This is a followup and expansion to a blog entry I wrote in October 2007, titled "Memo to OAuth Service Providers".
Recently, I've been working with a host of companies with open APIs built specifically for 3rd parties to build on. Call them mashups companies, platform companies, or just plain old smart companies. But if you are contemplating creating an API for your new online service, I have some suggestions on making your API offerings a success.
Use Building Blocks
If at all possible, don't invent a new protocol, don't invent new formats, and don't even invent a new API, if you can avoid it. There any number of building blocks out there such as OpenID, OAuth, HTTP (REST especially) and Atom upon which you can compose a set of interactions to fulfill a wide variety of needs. This isn't to say that your API demands unique components, but the thing to remember is that the service offering behind your API, not the mechanics of the API itself, should distinguish your API offering from others.
Think of the API as a Separate Product You Are Delivering
It really is a separate product. Its your company's service packaged as a product for delivery to a new set of customers (other developers) with a new intent (letting third parties make your business successful and creating an ecosystem in which you are cemented as a core participant). Along these lines, there are several key things to keep in mind:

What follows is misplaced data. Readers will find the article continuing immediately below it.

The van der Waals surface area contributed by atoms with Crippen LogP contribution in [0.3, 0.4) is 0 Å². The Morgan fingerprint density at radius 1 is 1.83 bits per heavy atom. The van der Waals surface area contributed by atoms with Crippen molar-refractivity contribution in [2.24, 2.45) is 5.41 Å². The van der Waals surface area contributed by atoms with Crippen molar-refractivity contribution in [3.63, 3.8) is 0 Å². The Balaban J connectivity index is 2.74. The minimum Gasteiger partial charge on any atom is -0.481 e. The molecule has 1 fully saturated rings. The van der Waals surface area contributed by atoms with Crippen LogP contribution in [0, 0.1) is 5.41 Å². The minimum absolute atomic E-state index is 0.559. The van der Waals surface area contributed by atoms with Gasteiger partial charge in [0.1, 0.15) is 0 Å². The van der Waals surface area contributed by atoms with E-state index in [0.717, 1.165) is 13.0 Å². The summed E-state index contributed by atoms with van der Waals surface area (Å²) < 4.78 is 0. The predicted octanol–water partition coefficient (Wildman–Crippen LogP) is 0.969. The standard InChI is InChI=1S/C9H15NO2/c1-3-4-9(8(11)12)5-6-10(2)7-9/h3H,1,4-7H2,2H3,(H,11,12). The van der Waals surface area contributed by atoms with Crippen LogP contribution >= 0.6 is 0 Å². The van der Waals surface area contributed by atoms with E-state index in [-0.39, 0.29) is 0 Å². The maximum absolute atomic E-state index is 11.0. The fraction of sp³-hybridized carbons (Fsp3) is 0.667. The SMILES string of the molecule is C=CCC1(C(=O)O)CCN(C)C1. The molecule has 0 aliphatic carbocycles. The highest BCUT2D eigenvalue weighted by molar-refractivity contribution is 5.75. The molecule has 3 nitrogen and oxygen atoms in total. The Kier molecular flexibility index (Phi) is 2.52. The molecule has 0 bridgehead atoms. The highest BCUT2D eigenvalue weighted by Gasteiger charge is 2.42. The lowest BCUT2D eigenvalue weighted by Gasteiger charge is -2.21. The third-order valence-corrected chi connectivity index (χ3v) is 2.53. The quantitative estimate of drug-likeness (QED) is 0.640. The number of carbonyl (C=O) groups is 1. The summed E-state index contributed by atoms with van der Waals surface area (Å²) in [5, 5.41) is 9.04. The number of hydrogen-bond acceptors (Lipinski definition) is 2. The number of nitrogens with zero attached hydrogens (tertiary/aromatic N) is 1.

- The API isn't delivered until your side (the provider) conforms to a publicly published specification. This seems so obvious stated this way, but like other product launches, its all to easy to make "vaporware" claims about APIs - declaring you have delivered more than what is actually there.
- You may even want to go so far as to build tests for your API first, before you build a server-side implementation. Build a proof of concept client application that exercises all the functionality in the API. When that POC works, your API is complete!
Your API User are Your Customers and Partners.
As I mentioned in Memo to OAuth Service Providers", the mindset you should have is that the users of your API are your customers as well your partners. This is especially true if you are entirely or largely a platform company with little or no direct contact with end users. Your API customers are likely going to bring you business development leads. They are your best sales team -if you're lucky, maybe they are your only sales team! Think of them and care for them like you would any other service user: understand their needs, maintain bidirectional communication channels and respect their sensitivity to quality (uptime, performance, etc).
Make Life for Your Developer Users EASY
This is probably the most important message I have to deliver. To these nice folks (many of whom are just like you and may even themselves be providing services behind APIs), you are often one of several options and you need to make their lives easier than it is today, not harder. Here are a number of concrete steps you can take, some of which I've seen implemented, some of which I think may be novel:
- Document the service and not just the API. Start at 50,000 feet and work your way down. Nothing frustrates me more as an API user to get API documentation that starts with API methods and fields, without bothering to tell me what they do. So many times, API providers forget to describe to me what the service behind the API does - it is often the most critical thing for an API client to understand. After all, an API customer is typically not writing to the network level specification, but rather they are orchestrating interactions with your service via calls to a API client library.